Although we don't believe in timing the market or panicking over daily movements, we do like to keep an eye on market changes -- just in case they're material to our investing thesis.
After yesterday's huge rally in the Dow Jones Industrials (DJINDICES:^DJI), you'd think investors might at least wait for an actual deal to get done before bidding stocks higher. Yet market participants didn't let their impatience get the better of them, instead focusing on the longer-term benefits that could result from more extensive negotiations over the federal budget. The Dow was unchanged as of 10:50 a.m. EDT, refusing to give up any of its 2% gain from yesterday's session. The majority of Dow stocks rose in early trading, and broader market measures were also roughly flat after big gains on Thursday.
But looking at the weaker performers in the Dow, many share one key trait: They're all directly exposed to the state of the American consumer. Wal-Mart (NYSE:WMT) has fallen 1% as traders pointed to the retailer's decision to end its joint-venture relationship in India with a local conglomerate as a sign of the difficulties Wal-Mart could face in its global growth plans. But Wal-Mart's U.S. growth has slowed substantially, posing a potentially larger threat to the retail giant's future prospects. As online retail gains more traction, the possibility of fighting over a smaller pie if consumer spending pulls back as a result of the government shutdown is worrisome for Wal-Mart shareholders.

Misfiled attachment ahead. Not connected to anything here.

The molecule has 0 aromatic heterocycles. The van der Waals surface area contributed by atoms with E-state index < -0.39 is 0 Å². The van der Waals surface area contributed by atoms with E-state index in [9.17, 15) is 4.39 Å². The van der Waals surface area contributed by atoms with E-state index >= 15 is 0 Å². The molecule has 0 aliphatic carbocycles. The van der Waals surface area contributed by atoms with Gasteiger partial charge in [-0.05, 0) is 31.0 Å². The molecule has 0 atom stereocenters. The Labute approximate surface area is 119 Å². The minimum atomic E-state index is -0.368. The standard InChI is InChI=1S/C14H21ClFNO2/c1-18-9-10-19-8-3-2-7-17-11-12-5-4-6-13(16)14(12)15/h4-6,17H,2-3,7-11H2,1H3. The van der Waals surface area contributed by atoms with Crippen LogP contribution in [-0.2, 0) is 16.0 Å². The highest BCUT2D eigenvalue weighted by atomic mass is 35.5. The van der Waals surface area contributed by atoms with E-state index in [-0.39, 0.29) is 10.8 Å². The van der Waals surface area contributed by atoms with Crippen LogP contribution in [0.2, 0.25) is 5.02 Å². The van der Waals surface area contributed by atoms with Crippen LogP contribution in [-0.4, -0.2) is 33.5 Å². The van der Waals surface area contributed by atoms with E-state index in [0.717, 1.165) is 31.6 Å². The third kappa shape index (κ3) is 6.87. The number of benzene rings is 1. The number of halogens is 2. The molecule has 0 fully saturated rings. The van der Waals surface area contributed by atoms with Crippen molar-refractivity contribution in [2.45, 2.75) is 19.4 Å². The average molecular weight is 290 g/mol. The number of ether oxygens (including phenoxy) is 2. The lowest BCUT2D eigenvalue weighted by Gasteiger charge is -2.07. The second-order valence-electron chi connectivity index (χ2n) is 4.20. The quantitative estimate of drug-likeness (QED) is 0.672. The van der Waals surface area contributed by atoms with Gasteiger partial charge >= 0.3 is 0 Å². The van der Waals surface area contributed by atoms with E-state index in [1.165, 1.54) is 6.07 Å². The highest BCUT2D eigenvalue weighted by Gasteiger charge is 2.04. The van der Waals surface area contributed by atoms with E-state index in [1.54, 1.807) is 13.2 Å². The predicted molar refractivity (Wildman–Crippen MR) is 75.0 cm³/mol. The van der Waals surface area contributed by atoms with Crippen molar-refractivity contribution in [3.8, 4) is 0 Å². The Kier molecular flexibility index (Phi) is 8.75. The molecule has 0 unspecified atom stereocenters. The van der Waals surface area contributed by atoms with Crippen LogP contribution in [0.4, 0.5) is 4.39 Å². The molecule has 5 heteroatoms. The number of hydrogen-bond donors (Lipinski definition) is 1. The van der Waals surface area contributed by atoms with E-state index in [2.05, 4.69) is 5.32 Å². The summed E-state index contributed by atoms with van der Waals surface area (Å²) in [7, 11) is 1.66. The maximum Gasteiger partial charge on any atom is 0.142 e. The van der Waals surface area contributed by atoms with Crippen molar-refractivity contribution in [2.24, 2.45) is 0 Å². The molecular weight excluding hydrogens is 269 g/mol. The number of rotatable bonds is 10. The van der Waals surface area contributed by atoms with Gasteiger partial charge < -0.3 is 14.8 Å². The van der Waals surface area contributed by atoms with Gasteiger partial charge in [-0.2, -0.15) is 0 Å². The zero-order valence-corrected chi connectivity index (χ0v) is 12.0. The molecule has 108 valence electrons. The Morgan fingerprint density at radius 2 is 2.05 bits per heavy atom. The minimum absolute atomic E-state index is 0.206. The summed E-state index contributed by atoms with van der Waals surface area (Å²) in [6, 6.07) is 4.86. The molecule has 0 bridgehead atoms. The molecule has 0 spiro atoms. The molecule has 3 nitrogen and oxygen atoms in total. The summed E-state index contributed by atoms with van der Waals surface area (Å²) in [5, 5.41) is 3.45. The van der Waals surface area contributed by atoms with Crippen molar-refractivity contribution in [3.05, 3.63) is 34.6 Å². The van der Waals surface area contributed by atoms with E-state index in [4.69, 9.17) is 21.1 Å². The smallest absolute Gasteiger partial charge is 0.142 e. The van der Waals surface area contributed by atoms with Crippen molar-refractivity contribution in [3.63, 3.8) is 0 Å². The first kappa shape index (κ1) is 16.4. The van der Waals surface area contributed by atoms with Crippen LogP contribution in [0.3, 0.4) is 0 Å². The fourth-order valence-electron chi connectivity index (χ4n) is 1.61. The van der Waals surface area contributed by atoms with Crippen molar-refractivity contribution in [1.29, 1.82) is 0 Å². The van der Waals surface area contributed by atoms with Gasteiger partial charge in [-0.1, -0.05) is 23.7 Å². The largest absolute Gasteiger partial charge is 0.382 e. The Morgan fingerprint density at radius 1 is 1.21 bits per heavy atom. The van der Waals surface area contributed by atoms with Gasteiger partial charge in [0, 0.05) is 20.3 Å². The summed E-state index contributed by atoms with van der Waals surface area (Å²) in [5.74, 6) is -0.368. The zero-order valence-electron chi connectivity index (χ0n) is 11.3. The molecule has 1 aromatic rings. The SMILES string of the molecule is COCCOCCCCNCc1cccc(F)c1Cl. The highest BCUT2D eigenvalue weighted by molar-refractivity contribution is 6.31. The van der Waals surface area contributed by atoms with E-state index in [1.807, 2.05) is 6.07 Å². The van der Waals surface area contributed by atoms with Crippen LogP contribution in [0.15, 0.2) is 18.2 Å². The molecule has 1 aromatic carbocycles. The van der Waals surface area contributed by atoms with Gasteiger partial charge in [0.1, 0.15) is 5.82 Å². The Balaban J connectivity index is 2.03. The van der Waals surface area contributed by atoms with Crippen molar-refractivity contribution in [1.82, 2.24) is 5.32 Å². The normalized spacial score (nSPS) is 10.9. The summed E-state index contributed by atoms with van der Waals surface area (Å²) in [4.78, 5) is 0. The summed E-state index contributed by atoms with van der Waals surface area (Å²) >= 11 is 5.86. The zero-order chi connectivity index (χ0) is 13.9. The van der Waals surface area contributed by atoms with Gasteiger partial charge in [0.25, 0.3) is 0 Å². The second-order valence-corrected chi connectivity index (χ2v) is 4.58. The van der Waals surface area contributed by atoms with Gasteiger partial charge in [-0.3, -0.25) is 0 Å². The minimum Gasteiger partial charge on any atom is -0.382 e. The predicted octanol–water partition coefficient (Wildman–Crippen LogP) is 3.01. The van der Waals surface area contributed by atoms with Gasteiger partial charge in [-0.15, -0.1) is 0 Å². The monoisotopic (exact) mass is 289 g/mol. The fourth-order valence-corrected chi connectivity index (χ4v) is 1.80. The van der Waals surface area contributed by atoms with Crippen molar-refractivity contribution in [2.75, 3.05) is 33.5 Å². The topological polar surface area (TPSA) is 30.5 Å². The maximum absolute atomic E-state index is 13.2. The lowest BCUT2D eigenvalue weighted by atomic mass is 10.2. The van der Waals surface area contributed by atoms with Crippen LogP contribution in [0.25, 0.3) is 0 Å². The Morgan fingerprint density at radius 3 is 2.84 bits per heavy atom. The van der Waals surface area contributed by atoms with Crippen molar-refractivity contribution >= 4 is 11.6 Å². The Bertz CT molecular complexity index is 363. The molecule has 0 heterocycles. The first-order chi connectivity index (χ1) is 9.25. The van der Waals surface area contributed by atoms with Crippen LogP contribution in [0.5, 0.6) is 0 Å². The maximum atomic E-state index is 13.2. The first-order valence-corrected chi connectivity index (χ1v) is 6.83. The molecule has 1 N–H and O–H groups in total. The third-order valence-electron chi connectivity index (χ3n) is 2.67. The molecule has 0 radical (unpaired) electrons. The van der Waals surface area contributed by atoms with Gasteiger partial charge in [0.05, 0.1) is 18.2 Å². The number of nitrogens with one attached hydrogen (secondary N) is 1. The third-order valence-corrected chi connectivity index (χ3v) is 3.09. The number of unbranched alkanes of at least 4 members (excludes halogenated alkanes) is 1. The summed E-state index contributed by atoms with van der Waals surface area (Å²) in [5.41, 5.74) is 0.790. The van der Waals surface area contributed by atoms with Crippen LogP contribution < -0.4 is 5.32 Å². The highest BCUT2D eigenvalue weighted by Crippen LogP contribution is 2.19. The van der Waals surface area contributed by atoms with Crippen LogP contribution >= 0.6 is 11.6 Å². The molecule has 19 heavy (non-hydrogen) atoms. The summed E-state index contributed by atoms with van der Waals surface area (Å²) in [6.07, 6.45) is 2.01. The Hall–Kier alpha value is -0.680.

Coca-Cola (NYSE:KO) has also lost ground this morning, falling 0.5%. Next week Coke will release its third-quarter earnings report, giving investors a glimpse at whether the beverage giant has managed to overcome its past sluggishness. Expectations remain low for the core North American market, where Coke faces concerns about the health effects of its namesake carbonated beverages. If other nations take action to limit soda consumption as well, though, it could create a big roadblock in Coke's plans to stoke long-term growth.
Finally, telecom giant AT&T (NYSE:T) has lost a quarter-percent as investors become increasingly nervous about how the company will pursue growth following the monster Verizon deal to take full control of the cash-cow Verizon Wireless unit. Rival T-Mobile came out with a plan earlier this week with unlimited international data for no additional cost, providing yet another example of how competition could eventually threaten the premium prices that AT&T has been able to charge for smartphone data service. Until AT&T figures out how to get exposure to markets beyond the U.S., its best value for investors will be as a dividend giant, rather than a potential growth engine.
Fool contributor Dan Caplinger has no position in any stocks mentioned. You can follow him on Twitter @DanCaplinger. The Motley Fool recommends Coca-Cola. Try any of our Foolish newsletter services free for 30 days. We Fools may not all hold the same opinions, but we all believe that considering a diverse range of insights makes us better investors. The Motley Fool has a disclosure policy.